Historical Fiction, A Way Back Book Obsession

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Despite writing and keeping this blog primarily for myself, as a way to keep writing casually and to share the things I’m brimming with excitement about… I can’t help but feel guilty when I ignore certain topics for what I feel is too long.

That’s why I didn’t post for two days- I’m distinctly aware that I owe books a day in the spotlight, but reading hasn’t been particularly satisfying for me recently. I only recently pulled out of the refraction period caused by Willa Cather’s The Song of the Lark. I read that over the fourth of July. Over a month ago.
The book that got me out is the one that I’m still very much in the middle of- Balzac’s Cousin Bette.

Because of this I feel like saying anything on the subject of what I’m reading right now is both premature and a bit too tenuous. I don’t want to do anything that might cause me to lose the reading momentum for another month. Especially because I need to know what happens to Cousin Bette and Steinbock and Hortense and Adeline.

So instead of talking about what i’m reading right now, I’d like to share one of my favorite middle school and high school genres: historical fiction.

I think I started being a bit obsessed with Mary, Queen of Scots sometime in elementary (I dressed up as her for Halloween once, severed head not included) and when we traveled to Scotland as a family when I was seven I was completely blissed out.

I can’t remember if that was before or after I read my first historical fiction item- Mary, Queen of Scots: Queen Without a Country- from The Royal Diaries Series. I can see it having happened either way.
But what followed was a deep dive into regal history that lasted a few years. And I took my historical fiction pretty seriously- I liked things that were more factually based, but included character development so that I could feel the human side of what was going on.

Here are some of the books that defined this era for me. Did you read any of them?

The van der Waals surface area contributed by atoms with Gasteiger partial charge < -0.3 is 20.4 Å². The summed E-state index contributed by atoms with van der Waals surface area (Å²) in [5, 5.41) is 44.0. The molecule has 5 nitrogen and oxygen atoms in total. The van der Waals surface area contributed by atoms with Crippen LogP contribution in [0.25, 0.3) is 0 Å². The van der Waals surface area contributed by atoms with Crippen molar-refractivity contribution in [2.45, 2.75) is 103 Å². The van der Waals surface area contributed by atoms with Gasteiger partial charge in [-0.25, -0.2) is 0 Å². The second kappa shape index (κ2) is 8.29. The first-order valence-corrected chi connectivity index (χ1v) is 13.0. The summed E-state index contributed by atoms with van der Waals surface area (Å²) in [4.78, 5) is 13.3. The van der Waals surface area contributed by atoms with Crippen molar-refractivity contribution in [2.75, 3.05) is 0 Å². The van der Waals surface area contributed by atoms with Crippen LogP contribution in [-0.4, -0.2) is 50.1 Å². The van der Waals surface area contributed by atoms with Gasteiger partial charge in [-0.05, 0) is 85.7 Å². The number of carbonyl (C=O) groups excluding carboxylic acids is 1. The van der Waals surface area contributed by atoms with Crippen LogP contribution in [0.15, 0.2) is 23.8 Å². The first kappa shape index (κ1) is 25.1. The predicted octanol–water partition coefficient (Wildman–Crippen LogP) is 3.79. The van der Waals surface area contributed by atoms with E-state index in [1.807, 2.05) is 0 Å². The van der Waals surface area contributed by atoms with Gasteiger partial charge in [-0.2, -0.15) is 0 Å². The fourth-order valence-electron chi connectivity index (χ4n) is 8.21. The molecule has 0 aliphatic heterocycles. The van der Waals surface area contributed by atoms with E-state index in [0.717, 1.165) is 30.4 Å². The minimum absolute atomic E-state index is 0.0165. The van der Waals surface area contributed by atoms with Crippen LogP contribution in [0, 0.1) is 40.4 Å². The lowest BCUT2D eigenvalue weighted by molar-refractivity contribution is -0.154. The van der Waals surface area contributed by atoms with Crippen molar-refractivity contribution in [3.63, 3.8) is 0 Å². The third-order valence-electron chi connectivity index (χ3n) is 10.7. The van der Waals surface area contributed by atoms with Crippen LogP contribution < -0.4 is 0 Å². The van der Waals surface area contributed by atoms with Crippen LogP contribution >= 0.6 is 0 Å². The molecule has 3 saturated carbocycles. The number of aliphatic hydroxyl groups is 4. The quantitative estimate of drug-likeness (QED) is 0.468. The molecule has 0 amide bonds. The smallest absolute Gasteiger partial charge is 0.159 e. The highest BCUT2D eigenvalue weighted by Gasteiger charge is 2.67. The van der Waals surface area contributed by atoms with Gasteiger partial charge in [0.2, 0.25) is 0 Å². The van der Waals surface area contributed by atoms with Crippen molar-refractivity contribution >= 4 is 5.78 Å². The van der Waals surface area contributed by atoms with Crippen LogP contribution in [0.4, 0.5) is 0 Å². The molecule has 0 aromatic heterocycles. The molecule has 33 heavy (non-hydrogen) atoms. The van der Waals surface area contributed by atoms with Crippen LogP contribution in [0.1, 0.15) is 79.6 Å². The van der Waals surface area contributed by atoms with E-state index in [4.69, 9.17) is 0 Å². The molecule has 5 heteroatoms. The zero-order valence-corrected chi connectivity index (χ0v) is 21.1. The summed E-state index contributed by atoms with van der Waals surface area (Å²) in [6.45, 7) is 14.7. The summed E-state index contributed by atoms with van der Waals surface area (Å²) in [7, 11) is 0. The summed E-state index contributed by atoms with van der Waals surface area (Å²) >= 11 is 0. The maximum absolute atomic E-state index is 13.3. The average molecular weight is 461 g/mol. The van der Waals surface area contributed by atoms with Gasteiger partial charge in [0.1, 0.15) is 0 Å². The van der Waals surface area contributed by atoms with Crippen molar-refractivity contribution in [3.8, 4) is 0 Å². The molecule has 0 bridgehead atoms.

• The aforementioned Royal Diaries series: I read Elizabeth I (I was a big Tudor fan), Cleopatra VII, Marie Antoinette, Anastasia, Kaiulani, Lady of Ch’iao Kuo, Victoria, Mary Queen of Scots, Jahanara, and Eleanor. (Highlighted my favorites). I remember dragging my friends into princess games. My favorite part was making ridiculously complicated family trees prior to playing. Some things never change. I remember the Mary Queen of Scots book had her with some bird of prey on the cover. I still want a pet hawk (or osprey, I would settle for and osprey or falcon 😛 ). I also love the completely flowery subtitles (ex: Eleanor: Crown Jewel of Aquitaine).
  • Carolyn Meyer’s Young Royals series: Incidentally, through research for this post I discovered that Carolyn Meyer also wrote three of the books for the Royal Diaries series: Anastasia, Isabel, and Kristina. (I remember trying to read Isabel (of Castile) and finding it too religious. By that time I was I think getting a little too old for the Royal Diaries). The young Royals series was one I discovered in Middle School, when one of my classrooms had a copy of Mary, Bloody Mary. The others included Doomed Queen Anne (Boleyn); Beware, Princess Elizabeth; Patience, Princess Catherine (or Aragon); and Duchessina (Catherine de Medici). I read all of them.
  • Nine Days a Queen: the Short Life and Reign of Lady Jane Grey, Anne Rinaldi: Jane Grey had it fucking rough.
  • The stepping stone to nonfiction: Alison Weir’s books: Of course, I didn’t actually use this as a stepping stone. I read these and then got completely sidetracked by reading all the classic novels I could (and I’m still kind of stuck on that project). But Alison Weir’s books were excellent. They were very similar to Carolyn Meyer’s Young Royals series, but more serious, more politically involved, and longer. Alison Weir also writes a lot of actual nonfiction history books, and I continue to regret that I haven’t read any of them yet. Her fictional books that I have read: Innocent Traitor (also about Lady Jane Grey), The Lady Elizabeth (I still remember how this book begins)
  • I definitely read a salacious book about Catherine Howard at some point, but i can’t find it.
  • Georgiana: Duchess of Devonshire by Amanda Foreman: I read this a little while after seeing the movie based on it (Duchess, with Keira Knightley, which I am still much more fond of than it deserves).  This is actually less historical fiction and more straight biography, but if you think biography is boring it’s definitely not that. In fact, I think the phrase ‘stranger than fiction’ applies here.  There’s a weird menage a trois, her eye swells up a whole lot at some point, and she is involved in politics- which causes everyone to accuse her of exchanging sexual favors for political support!
  • Marie Antoinette by Antonia Frasier: Truthfully i don’t remember this one very much.

Even if I fell out of love with books about long-dead royalty, I do owe them a lot. Hours upon hours of entertainment and a functional knowledge of England’s tortuous line of succession in the 1500s. Not to mention Henry VIII’s many wives.

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